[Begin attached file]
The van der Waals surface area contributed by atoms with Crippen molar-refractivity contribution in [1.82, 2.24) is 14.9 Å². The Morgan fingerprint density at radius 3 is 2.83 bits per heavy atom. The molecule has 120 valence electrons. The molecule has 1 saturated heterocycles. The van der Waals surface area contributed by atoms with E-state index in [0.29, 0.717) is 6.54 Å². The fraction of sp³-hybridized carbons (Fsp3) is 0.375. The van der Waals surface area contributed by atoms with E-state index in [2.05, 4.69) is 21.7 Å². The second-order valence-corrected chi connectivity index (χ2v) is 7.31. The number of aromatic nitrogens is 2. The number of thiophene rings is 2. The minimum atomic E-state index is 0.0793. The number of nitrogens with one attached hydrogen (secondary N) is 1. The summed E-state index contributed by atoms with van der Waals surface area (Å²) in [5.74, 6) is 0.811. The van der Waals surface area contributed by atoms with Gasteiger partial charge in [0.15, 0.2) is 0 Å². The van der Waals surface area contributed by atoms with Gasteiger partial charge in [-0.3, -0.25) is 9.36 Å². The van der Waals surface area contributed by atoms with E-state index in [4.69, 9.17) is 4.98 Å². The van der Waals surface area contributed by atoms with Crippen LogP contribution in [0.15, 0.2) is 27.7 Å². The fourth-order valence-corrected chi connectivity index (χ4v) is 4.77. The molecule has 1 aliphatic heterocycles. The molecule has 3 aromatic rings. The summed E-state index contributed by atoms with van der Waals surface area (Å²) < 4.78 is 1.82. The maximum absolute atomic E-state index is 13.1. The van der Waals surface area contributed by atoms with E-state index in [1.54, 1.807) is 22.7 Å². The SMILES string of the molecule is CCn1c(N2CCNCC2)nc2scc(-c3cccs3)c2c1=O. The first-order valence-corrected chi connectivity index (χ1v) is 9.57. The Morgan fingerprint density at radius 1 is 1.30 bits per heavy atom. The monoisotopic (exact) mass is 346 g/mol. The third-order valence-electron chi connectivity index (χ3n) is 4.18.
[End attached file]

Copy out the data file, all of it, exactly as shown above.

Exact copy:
The van der Waals surface area contributed by atoms with Crippen molar-refractivity contribution in [1.82, 2.24) is 14.9 Å². The Morgan fingerprint density at radius 3 is 2.83 bits per heavy atom. The molecule has 120 valence electrons. The molecule has 1 saturated heterocycles. The van der Waals surface area contributed by atoms with E-state index in [0.29, 0.717) is 6.54 Å². The fraction of sp³-hybridized carbons (Fsp3) is 0.375. The van der Waals surface area contributed by atoms with E-state index in [2.05, 4.69) is 21.7 Å². The second-order valence-corrected chi connectivity index (χ2v) is 7.31. The number of aromatic nitrogens is 2. The number of thiophene rings is 2. The minimum atomic E-state index is 0.0793. The number of nitrogens with one attached hydrogen (secondary N) is 1. The summed E-state index contributed by atoms with van der Waals surface area (Å²) in [5.74, 6) is 0.811. The van der Waals surface area contributed by atoms with Gasteiger partial charge in [0.15, 0.2) is 0 Å². The van der Waals surface area contributed by atoms with Gasteiger partial charge in [-0.3, -0.25) is 9.36 Å². The van der Waals surface area contributed by atoms with E-state index in [4.69, 9.17) is 4.98 Å². The van der Waals surface area contributed by atoms with Crippen LogP contribution in [0.15, 0.2) is 27.7 Å². The fourth-order valence-corrected chi connectivity index (χ4v) is 4.77. The molecule has 1 aliphatic heterocycles. The molecule has 3 aromatic rings. The summed E-state index contributed by atoms with van der Waals surface area (Å²) < 4.78 is 1.82. The maximum absolute atomic E-state index is 13.1. The van der Waals surface area contributed by atoms with E-state index in [1.54, 1.807) is 22.7 Å². The SMILES string of the molecule is CCn1c(N2CCNCC2)nc2scc(-c3cccs3)c2c1=O. The first-order valence-corrected chi connectivity index (χ1v) is 9.57. The Morgan fingerprint density at radius 1 is 1.30 bits per heavy atom. The monoisotopic (exact) mass is 346 g/mol. The third-order valence-electron chi connectivity index (χ3n) is 4.18.